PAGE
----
After launching Jennifer Lawrence’s career eight years ago with the chilling Winter’s Bone, Debra Granik finally returns to do the same for New Zealand newcomer Thomasin McKenzie. Thomasin is our guide in this world of beautiful landscapes, wild animals, and deceptively simple campsites. Her face captures the many emotions her character experiences on her journey with her well-meaning but haunted father as they explore the Oregon wilderness, on the run from anything resembling human society.
You could be forgiven thinking that this film takes place after the apocalypse. For the first fifteen minutes, we are only with Will (Ben Foster, magnificent), a veteran suffering from PTSD, and his daughter Tom, who follows his every command. Together, they’ve made a life in the forest, hunting their food, building shelter, and hiding from hikers and park rangers. The pair say little, but are completely in sync. Of course, this paradise cannot last forever.
When father and daughter are discovered, the story truly begins. Ben Foster approaches this character with a quiet passion. Will is a caring but damaged man. He truly believes living outside of society is what’s best for his daughter, even if Tom is starting to think otherwise. Just because society failed him doesn’t mean it will fail Tom. She realizes she could still have a life beyond her isolation with her father.
There is no villain in this story, except perhaps the federal government. Will isn’t a bad person, and he is never portrayed as such. The people they encounter only want to help, even if some of them are too poor or damaged themselves to do so. Most of the film’s runtime passes in silence, with only the sounds of nature filling the void. There’s not much else to say except see this film as soon as possible for two incredibly special performances and eye-popping cinematography.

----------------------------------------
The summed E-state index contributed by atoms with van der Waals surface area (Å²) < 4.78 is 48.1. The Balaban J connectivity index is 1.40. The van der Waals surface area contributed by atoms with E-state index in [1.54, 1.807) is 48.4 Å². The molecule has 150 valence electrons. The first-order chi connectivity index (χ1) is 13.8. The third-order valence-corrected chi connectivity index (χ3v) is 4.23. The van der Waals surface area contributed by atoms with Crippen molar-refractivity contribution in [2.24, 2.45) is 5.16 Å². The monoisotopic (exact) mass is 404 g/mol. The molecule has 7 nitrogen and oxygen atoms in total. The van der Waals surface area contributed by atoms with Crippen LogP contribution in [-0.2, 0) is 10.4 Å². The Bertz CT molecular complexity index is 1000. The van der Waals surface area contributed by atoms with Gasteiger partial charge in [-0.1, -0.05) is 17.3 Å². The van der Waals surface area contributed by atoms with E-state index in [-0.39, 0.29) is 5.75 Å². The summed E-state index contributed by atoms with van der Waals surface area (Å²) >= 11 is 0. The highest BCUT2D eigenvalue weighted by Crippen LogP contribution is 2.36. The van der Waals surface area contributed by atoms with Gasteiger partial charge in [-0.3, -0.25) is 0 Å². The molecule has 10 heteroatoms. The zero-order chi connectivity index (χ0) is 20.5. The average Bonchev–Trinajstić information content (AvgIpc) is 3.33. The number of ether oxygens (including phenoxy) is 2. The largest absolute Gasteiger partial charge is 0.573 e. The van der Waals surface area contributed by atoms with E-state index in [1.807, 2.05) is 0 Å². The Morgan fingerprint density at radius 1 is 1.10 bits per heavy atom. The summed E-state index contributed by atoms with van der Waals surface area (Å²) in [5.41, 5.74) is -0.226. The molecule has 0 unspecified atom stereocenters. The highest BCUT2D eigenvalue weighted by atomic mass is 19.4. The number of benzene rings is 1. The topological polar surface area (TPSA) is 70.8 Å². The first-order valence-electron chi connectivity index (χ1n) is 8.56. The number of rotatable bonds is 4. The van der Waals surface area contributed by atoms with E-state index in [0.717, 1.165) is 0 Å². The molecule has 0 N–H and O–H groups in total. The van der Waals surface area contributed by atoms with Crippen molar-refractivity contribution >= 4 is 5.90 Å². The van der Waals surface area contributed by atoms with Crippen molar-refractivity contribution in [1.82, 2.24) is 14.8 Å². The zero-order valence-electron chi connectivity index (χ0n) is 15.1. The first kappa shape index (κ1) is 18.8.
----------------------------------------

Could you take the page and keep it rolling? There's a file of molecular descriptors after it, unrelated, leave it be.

As another in this year’s long line of films that seem to scream “America cannot save you,” which include five-star pictures like The Rider, Lean on Pete, and You Were Never Really Here, Leave No Trace is a stunning and understated film that will leave you sad for the state of the world, but hopeful that people can mature and learn to work together to survive.
Leave No Trace
dir. Debra Granik
Now playing at Coolidge Corner Theatre, Kendall Square Cinema, Somerville Theatre, and elsewhere